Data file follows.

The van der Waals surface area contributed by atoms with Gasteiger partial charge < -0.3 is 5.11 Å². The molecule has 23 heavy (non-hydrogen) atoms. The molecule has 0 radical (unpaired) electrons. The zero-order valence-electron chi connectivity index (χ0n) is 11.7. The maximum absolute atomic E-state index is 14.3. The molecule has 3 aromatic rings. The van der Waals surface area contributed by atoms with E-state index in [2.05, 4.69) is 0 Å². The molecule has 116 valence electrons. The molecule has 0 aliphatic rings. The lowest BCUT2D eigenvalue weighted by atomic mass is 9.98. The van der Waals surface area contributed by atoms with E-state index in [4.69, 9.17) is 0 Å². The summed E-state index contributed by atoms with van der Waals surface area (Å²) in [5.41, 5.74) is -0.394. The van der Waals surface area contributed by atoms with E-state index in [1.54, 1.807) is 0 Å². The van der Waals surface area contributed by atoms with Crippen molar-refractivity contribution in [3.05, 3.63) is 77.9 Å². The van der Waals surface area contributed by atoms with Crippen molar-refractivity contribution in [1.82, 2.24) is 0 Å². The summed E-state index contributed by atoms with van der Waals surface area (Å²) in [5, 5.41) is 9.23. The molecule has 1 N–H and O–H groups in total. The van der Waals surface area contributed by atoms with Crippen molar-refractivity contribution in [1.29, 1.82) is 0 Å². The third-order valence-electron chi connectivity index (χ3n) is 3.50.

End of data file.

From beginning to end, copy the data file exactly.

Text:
The van der Waals surface area contributed by atoms with Gasteiger partial charge < -0.3 is 5.11 Å². The molecule has 23 heavy (non-hydrogen) atoms. The molecule has 0 radical (unpaired) electrons. The zero-order valence-electron chi connectivity index (χ0n) is 11.7. The maximum absolute atomic E-state index is 14.3. The molecule has 3 aromatic rings. The van der Waals surface area contributed by atoms with E-state index in [2.05, 4.69) is 0 Å². The molecule has 116 valence electrons. The molecule has 0 aliphatic rings. The lowest BCUT2D eigenvalue weighted by atomic mass is 9.98. The van der Waals surface area contributed by atoms with E-state index in [4.69, 9.17) is 0 Å². The summed E-state index contributed by atoms with van der Waals surface area (Å²) in [5.41, 5.74) is -0.394. The van der Waals surface area contributed by atoms with E-state index in [1.54, 1.807) is 0 Å². The van der Waals surface area contributed by atoms with Crippen molar-refractivity contribution in [3.05, 3.63) is 77.9 Å². The van der Waals surface area contributed by atoms with Crippen molar-refractivity contribution in [1.82, 2.24) is 0 Å². The summed E-state index contributed by atoms with van der Waals surface area (Å²) in [5, 5.41) is 9.23. The molecule has 1 N–H and O–H groups in total. The van der Waals surface area contributed by atoms with Crippen molar-refractivity contribution in [1.29, 1.82) is 0 Å². The third-order valence-electron chi connectivity index (χ3n) is 3.50.